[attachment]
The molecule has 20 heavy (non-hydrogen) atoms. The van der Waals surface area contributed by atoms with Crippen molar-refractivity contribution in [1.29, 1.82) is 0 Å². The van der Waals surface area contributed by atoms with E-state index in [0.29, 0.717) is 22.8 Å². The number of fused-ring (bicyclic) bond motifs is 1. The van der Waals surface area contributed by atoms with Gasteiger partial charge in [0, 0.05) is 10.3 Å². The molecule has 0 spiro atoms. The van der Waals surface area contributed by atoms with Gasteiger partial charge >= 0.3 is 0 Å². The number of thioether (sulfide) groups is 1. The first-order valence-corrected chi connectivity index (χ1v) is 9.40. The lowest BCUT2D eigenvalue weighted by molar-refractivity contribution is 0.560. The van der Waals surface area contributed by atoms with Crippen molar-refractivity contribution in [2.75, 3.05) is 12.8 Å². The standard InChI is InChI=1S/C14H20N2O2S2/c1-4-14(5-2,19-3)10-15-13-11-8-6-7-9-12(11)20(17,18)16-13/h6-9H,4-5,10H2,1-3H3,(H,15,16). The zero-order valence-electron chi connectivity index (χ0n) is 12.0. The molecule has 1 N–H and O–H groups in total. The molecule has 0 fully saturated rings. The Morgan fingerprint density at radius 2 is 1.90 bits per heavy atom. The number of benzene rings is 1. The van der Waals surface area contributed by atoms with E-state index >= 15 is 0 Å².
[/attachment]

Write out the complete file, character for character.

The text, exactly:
The molecule has 20 heavy (non-hydrogen) atoms. The van der Waals surface area contributed by atoms with Crippen molar-refractivity contribution in [1.29, 1.82) is 0 Å². The van der Waals surface area contributed by atoms with E-state index in [0.29, 0.717) is 22.8 Å². The number of fused-ring (bicyclic) bond motifs is 1. The van der Waals surface area contributed by atoms with Gasteiger partial charge in [0, 0.05) is 10.3 Å². The molecule has 0 spiro atoms. The van der Waals surface area contributed by atoms with Gasteiger partial charge >= 0.3 is 0 Å². The number of thioether (sulfide) groups is 1. The first-order valence-corrected chi connectivity index (χ1v) is 9.40. The lowest BCUT2D eigenvalue weighted by molar-refractivity contribution is 0.560. The van der Waals surface area contributed by atoms with Crippen molar-refractivity contribution in [2.75, 3.05) is 12.8 Å². The standard InChI is InChI=1S/C14H20N2O2S2/c1-4-14(5-2,19-3)10-15-13-11-8-6-7-9-12(11)20(17,18)16-13/h6-9H,4-5,10H2,1-3H3,(H,15,16). The zero-order valence-electron chi connectivity index (χ0n) is 12.0. The molecule has 1 N–H and O–H groups in total. The molecule has 0 fully saturated rings. The Morgan fingerprint density at radius 2 is 1.90 bits per heavy atom. The number of benzene rings is 1. The van der Waals surface area contributed by atoms with E-state index >= 15 is 0 Å².